Southern California Coastal & Inland Valleys
Concentrate Warmth For Best Germination
To help concentrate daytime warmth and increase germination when starting seeds in the garden, cover the bed with clear plastic sheeting. Anchor down the edges with soil or rocks to keep out slugs and others who love the succulent sprouts, and to keep the sheeting from blowing away.
Harvest Greens' Outer Leaves Only
Harvest leaf crops such as lettuce and spinach by removing only the outer leaves. Let the three or four center leaves develop further. Thus, the plant continues growing -- and you continue harvesting -- throughout the season until spring warmth causes the plant to go to seed. By then, you'll soon be harvesting spring-sown or transplanted greens to supply your salads.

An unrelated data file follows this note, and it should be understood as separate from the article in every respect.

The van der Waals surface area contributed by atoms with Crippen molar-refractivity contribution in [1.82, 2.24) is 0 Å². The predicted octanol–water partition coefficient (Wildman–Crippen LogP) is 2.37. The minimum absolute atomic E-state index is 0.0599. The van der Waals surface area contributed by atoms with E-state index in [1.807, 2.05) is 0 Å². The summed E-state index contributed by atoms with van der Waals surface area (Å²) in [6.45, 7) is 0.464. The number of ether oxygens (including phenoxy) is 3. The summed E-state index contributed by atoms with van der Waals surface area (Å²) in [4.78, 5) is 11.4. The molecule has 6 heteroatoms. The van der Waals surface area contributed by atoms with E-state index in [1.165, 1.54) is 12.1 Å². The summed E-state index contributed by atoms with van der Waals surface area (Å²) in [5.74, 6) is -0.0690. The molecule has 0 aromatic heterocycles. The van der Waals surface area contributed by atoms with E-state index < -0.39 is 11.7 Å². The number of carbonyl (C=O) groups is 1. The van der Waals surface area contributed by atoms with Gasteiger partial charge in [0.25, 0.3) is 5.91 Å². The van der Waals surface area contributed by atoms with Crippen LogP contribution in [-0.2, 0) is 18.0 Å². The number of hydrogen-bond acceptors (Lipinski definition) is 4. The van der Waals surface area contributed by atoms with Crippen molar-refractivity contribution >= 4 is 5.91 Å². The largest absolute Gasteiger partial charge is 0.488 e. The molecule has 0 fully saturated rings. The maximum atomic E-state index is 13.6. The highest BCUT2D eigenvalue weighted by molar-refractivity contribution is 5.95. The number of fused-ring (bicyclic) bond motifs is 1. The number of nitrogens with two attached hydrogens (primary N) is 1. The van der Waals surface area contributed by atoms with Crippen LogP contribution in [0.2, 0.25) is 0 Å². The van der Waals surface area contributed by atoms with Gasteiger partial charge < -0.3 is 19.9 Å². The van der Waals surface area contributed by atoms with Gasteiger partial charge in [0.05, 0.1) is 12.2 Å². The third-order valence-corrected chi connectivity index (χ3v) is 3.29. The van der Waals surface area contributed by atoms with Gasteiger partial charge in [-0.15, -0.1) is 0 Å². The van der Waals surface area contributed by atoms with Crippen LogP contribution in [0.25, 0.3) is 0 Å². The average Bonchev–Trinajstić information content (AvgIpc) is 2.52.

Transplant astilbes, azaleas, bleeding hearts, calendulas, camellias, canterbury bells (campanula, bellflower), cinerarias, columbines (aquilegia), cyclamen, delphiniums, dianthus, forget-me-nots, foxgloves, gaillardias, hollyhocks, lilies-of-the-valley, ornamental cabbage and kale, pansies, peonies, Iceland and Oriental poppies, primroses, snapdragons, stocks, sweet williams, violas, and violets.
Keep Plant Roots Moist But Not Soggy
Plant and tree roots are not very efficient in bringing moisture during cold weather, so be sure that they get water but aren't waterlogged.
Houseplants Go Dormant Too!
Don't worry that your houseplants don't seem too perky now --they're going dormant, just like plants outdoors. Plants need this rest, so stop feeding them, and water them less frequently. Also, be sure they're not getting blasted with hot air from a heater vent or fireplace. Plants close to windows may get too much cold air at night, so move them or provide a shield between them and the window. The most comfortable temperature range for indoor plants is 65 to 75 degrees F., with extremes of 60 and 80 degrees.